Sponsored by the NFU.
A call has gone out to the UK’s farmers, gamekeepers and land managers to take part in the GWCT Big Farmland Bird Count in 2022 from 4 – 20 February and Sparsholt College Group staff and students are eagerly taking part at the launch of such an important environmental project.
A number of year groups across Sparsholt College’s Land and Wildlife courses have been carefully learning the GWCT methodology in their classes before heading out on Sparsholt 183-hectare campus when the count launches to make a real difference to the UK’s songbirds.
The Big Farmland Bird Count has been organised by the GWCT every year since 2014 to encourage farmers and gamekeepers to support farmland birds and highlight the hard work already done by many of them to help reverse species’ declines. The count also gives a vital national snapshot of the health of the UK’s birdlife.
For the fourth year running 2022’s count is sponsored by the National Farmers’ Union (NFU), demonstrating the farming community’s commitment to conserving farmland birds. NFU president Minette Batters, said: “2021’s results were fantastic with farmers and growers across the country responding to the count in record numbers.
“Farmers and gamekeepers are vital in helping to ensure the survival of many of our cherished farmland bird species such as skylark, yellowhammer, corn buntings and wild grey partridges,” said the Game & Wildlife Conservation Trust’s Dr Roger Draycott, who runs the count. “They are responsible for managing the largest songbird habitat in this country on their land, so they are in a position to make a real difference.”
“Not only are farmers producing climate-friendly food, they are also maintaining and protecting the great British countryside, creating habitats for wildlife and additional feeding for farmland birds. I encourage all farmers to get involved in the 2022 GWCT Big Farmland Bird Count.”
Dave Lock, Curriculum Leader for Land and Wildlife courses at Sparsholt College commented, “the GWCT’s Big Farmland Bird Count is such a fantastic project to inspire our students with. As the Land Managers, Farmers and Conservationists of the future, they are so passionate about the natural world around them and are keen to make a real difference in the work that they do and will continue to do as they pursue their own careers in the rural sector. We can’t wait to monitor our populations across our countryside campus again this year and record the wide variety of species that call Sparsholt College their home.”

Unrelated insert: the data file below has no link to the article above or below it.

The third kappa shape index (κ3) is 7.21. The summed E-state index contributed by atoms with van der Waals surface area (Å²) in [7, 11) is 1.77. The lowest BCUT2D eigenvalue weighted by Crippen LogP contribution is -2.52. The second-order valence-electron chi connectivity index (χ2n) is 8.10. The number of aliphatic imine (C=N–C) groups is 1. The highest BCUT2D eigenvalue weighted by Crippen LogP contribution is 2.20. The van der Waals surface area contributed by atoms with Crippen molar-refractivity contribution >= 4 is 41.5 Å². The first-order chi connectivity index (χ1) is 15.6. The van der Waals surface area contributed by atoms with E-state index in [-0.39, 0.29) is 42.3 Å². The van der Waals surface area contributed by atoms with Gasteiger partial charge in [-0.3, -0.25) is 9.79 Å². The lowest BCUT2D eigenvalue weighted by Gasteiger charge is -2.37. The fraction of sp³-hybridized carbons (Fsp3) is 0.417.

To take part:
Simply download a count sheet from bfbc.org.uk and spend just 30 minutes between 4 and 20 February counting birds on one spot on farm, plus a few minutes inputting results via the website. Guides to counting and identifying birds, biodiversity-boosting tips, and more details on taking part are all available on the website. Participants are encouraged to share photos or videos of themselves counting on social media using #bfbc.
For land managers keen to support wild birds, a few small changes can have a significant impact. The GWCT’s Advisory team offers advice on improving biodiversity on farms and shoots.
“Modern farming methods mean that there is often not enough natural food for wildlife left in the countryside in late winter and early spring,” said Roger Draycott. “One of the best ways to support wild and game birds is to provide extra winter seed food. Supplementary feeding is particularly beneficial for birds of conservation concern like grey partridge, yellowhammer and corn bunting.”
The use of ‘conservation headlands’ – wide field margins where little or no pesticides are used – is also very good for farmland birds. Allowing broad-leaved weeds to flourish boosts insect populations which are a key food-source for birds. Planting and managing hedgerows also provides crucial food, as well as nesting habitat and a safe haven from predators.
GWCT advisors also encourage land managers to maintain small wet areas around the farm, such as ditches, scrapes and even old horse ponds. These can help to attract wading birds and provide nesting and foraging sites for a range of birds, including threatened species like snipe and lapwing.
By leaving an area of uncropped, cultivated land farmers can provide suitable nesting and foraging areas for birds which prefer to forage on open ground, such as the red-listed lapwing, skylark, stone curlew and turtle dove.